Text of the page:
Someone should have warned her. Someone should have warned all of them. To the moon and stars and all their ancestors all around them, why did no one think to tell them it was going to be like –
The pain vanished instantly, the wails only an echo in the night. Then the hill was silent once more as Vanessa put another foot in front of the other in front of the other in front of the other and she now had four feet instead of two.
She glanced down at herself, long and lean, with the same black hair she was used to but that now covered her entire body, with a sheen that radiated the light of the moon. The storm had passed, there were no more clouds in sight, everything atop the hill illuminated in a beautiful golden white glow.
Vanessa slowed to a prowl before turning around and bursting again with speed – more speed than she’d ever known before – past her torn clothes and toward where her friends once stood. In the gleaming light of the moon, two large figures appeared, much, much larger than any human.
A werewolf…and a werehorse.
The werewolf crouched low, as if ready to pounce. Its growl was deep and guttural, and Vanessa slowed her approach. The werehorse whinnied, kicking itself up onto its back feet, its hooves displayed. Both had teeth long and shiny like daggers, though no doubt even more dangerous.
“You’re a fucking werepanther!” Evelyn’s voice came from the white wolf’s mouth. “That’s so cool.”
Vanessa’s tail swished and twitched as she got closer to her old friends, sneaking under Darrel’s belly and situating herself between them.
“I’m not mad at the hooves,” Darrel admitted. “I really just feel so…”
“Powerful?” Evelyn asked, as she lunged and jumped and rolled and lunged again, her target unknown to her friends but her display of strength impressive.
Darrel pranced around some more, circling the two of them, before finally settling down again. “Free. I feel free.”
Awestruck, Vanessa had no words other than to purr in agreement. As her friends leaped and ran and chased each other around, she reached out her front legs, claws digging into the dirt as she stretched. Maybe no one from the village told them because this first transformation was too beautiful to describe. No words could do it justice, the feeling of becoming the animal you always suspected was inside. The power, the connection to the rest of the spirit world, the absolute thrill of heightened senses. Vanessa almost wanted to cry. Instead, as if on instinct, she craned her neck up to the moon and let out a purr. A loud howl joined her and soon the neighs followed. Together they created a beautiful symphony of appreciation to the bright, full moon, until a disgruntled quack! interrupted.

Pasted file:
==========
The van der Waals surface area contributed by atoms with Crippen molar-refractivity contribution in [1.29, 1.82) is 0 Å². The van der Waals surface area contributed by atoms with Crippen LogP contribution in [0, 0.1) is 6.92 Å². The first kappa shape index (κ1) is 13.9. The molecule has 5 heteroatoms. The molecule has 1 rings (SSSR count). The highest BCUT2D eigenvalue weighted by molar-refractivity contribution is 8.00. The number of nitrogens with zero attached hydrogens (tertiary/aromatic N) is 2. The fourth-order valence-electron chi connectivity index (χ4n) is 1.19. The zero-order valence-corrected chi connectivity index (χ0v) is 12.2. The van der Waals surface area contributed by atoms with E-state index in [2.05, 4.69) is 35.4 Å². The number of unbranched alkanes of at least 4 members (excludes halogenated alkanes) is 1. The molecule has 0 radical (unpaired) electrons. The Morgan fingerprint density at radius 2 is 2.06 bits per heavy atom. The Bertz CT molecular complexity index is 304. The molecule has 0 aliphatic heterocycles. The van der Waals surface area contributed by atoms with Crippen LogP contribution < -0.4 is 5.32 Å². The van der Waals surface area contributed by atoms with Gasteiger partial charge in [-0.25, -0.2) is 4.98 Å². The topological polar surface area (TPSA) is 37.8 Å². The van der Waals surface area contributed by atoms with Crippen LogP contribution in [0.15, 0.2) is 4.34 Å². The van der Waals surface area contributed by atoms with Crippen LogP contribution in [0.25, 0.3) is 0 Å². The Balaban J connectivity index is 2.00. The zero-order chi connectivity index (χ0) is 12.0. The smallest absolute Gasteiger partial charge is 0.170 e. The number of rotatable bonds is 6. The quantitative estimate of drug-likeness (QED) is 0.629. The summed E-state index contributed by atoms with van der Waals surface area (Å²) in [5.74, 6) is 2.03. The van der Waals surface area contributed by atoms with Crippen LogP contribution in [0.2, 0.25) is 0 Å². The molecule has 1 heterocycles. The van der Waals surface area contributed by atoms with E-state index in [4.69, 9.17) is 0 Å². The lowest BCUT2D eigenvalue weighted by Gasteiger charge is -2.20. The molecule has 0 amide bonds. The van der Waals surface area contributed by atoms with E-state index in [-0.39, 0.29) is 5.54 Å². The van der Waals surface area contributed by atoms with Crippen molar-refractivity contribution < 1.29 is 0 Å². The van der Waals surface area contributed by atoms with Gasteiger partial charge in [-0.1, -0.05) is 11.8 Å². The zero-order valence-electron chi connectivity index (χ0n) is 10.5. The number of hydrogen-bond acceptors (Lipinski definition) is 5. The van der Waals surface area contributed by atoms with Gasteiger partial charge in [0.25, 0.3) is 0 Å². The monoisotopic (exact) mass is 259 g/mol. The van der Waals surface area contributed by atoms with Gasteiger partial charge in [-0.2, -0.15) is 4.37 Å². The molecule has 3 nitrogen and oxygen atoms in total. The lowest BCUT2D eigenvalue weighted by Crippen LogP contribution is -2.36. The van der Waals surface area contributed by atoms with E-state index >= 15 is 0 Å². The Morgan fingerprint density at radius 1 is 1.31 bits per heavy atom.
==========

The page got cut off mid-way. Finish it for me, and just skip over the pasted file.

Immediately the howls, purrs, and neighs stopped. The large, magnificent animals all whipped their heads in the direction of the foreign noise, only to find a duck. A duck with fangs. A duck with fangs waddling toward them.
Its face was tilted toward the moon still, seemingly eager to join. Vanessa looked back at Evelyn and Darrel, only just realizing that they had, indeed, been missing someone. She turned around again, her new eyes easily parsing through the darkness, but somehow still not truly seeing, not understanding. All she could focus on were the two large front teeth, almost unsettling in the way they hung from the duck’s beak. The duck flapped its wings as it approached, huffing and quacking a little, unable to close its mouth over the large fangs.
It nestled next to Vanessa, fluffing and setting a wing down over her paw. Realization settled in finally, forcing a choked chuckle-turned-chirp out of her. “Caleb?” She asked.
“Look on the bright side,” Vanessa said, glancing up at the moon again to have something else – anything else – to focus on. “You’re probably the only wereduck in existence!”
“Better than Mildred being a werebeetle,” Darrel added.
In a low whisper, though not low enough that the rest couldn’t hear with their new abilities, Evelyn said, “Maybe this is why they didn’t tell us anything.”
Tada! Anyways, I think with a little more time away from the story – say, longer than week – I could’ve wrapped that “surprise” ending up better, but I still love the heart of it. It’s silly and fun and fits in with Warlocks on the Boardwalk and my other yet-to-be-named goofy supernatural tales.
All that to say, I had a blast with this experiment. Even though the reading was the hardest part – because sometimes I just wanted to keep. on. reading. – I think that bit helped me the most. Especially poetry and short stories, which I don’t often read. I’m not sure this reflects in my own writing yet, but I can absolutely see how a whole year of following Ray Bradbury’s advice would help a writer grow by leaps and bounds.
(And I would hiiiiighly recommend Zadie Smith’s FEEL FREE, John Green’s THE ANTHROPOCENE REVIEWED, and Terrance Hayes’ LIGHTHEAD.)
But that’s it for this experiment!!!! WE DID IT. Thank you so much for joining me, whether you participated too or just followed along. Until next time, happy writing! ☀️